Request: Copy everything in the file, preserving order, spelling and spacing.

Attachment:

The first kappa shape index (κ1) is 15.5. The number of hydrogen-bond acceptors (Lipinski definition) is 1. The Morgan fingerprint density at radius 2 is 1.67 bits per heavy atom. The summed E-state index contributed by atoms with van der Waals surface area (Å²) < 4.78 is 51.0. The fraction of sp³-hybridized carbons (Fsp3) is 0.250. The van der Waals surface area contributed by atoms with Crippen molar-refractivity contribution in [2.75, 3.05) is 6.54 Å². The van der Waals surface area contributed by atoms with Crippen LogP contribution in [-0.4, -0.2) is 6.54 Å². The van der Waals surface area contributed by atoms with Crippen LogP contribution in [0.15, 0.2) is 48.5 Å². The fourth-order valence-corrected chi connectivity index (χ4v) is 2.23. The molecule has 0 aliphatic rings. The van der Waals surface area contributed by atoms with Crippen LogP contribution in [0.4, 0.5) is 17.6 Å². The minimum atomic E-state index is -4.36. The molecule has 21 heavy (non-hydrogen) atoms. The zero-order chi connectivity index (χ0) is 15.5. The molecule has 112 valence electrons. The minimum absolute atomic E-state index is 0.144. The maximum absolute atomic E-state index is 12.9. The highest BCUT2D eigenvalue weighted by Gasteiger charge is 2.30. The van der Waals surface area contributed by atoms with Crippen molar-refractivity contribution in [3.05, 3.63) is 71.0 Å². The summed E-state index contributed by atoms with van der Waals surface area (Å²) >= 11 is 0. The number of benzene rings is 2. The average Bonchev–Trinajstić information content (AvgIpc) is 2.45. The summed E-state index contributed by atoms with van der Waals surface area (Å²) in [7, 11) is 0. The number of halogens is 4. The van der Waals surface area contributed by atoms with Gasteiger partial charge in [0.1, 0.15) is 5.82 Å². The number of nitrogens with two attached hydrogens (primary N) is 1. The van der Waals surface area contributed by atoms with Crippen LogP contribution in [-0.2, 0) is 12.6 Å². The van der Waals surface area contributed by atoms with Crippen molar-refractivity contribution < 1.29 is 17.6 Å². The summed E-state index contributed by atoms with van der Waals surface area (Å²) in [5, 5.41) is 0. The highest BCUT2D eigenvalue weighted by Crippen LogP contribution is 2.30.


The first kappa shape index (κ1) is 15.5. The number of hydrogen-bond acceptors (Lipinski definition) is 1. The Morgan fingerprint density at radius 2 is 1.67 bits per heavy atom. The summed E-state index contributed by atoms with van der Waals surface area (Å²) < 4.78 is 51.0. The fraction of sp³-hybridized carbons (Fsp3) is 0.250. The van der Waals surface area contributed by atoms with Crippen molar-refractivity contribution in [2.75, 3.05) is 6.54 Å². The van der Waals surface area contributed by atoms with Crippen LogP contribution in [-0.4, -0.2) is 6.54 Å². The van der Waals surface area contributed by atoms with Crippen LogP contribution in [0.15, 0.2) is 48.5 Å². The fourth-order valence-corrected chi connectivity index (χ4v) is 2.23. The molecule has 0 aliphatic rings. The van der Waals surface area contributed by atoms with Crippen LogP contribution in [0.4, 0.5) is 17.6 Å². The minimum atomic E-state index is -4.36. The molecule has 21 heavy (non-hydrogen) atoms. The zero-order chi connectivity index (χ0) is 15.5. The molecule has 112 valence electrons. The minimum absolute atomic E-state index is 0.144. The maximum absolute atomic E-state index is 12.9. The highest BCUT2D eigenvalue weighted by Gasteiger charge is 2.30. The van der Waals surface area contributed by atoms with Crippen molar-refractivity contribution in [3.05, 3.63) is 71.0 Å². The summed E-state index contributed by atoms with van der Waals surface area (Å²) >= 11 is 0. The number of benzene rings is 2. The average Bonchev–Trinajstić information content (AvgIpc) is 2.45. The summed E-state index contributed by atoms with van der Waals surface area (Å²) in [7, 11) is 0. The number of halogens is 4. The van der Waals surface area contributed by atoms with Gasteiger partial charge in [0.1, 0.15) is 5.82 Å². The number of nitrogens with two attached hydrogens (primary N) is 1. The van der Waals surface area contributed by atoms with Crippen LogP contribution in [-0.2, 0) is 12.6 Å². The van der Waals surface area contributed by atoms with Crippen molar-refractivity contribution < 1.29 is 17.6 Å². The summed E-state index contributed by atoms with van der Waals surface area (Å²) in [5, 5.41) is 0. The highest BCUT2D eigenvalue weighted by Crippen LogP contribution is 2.30.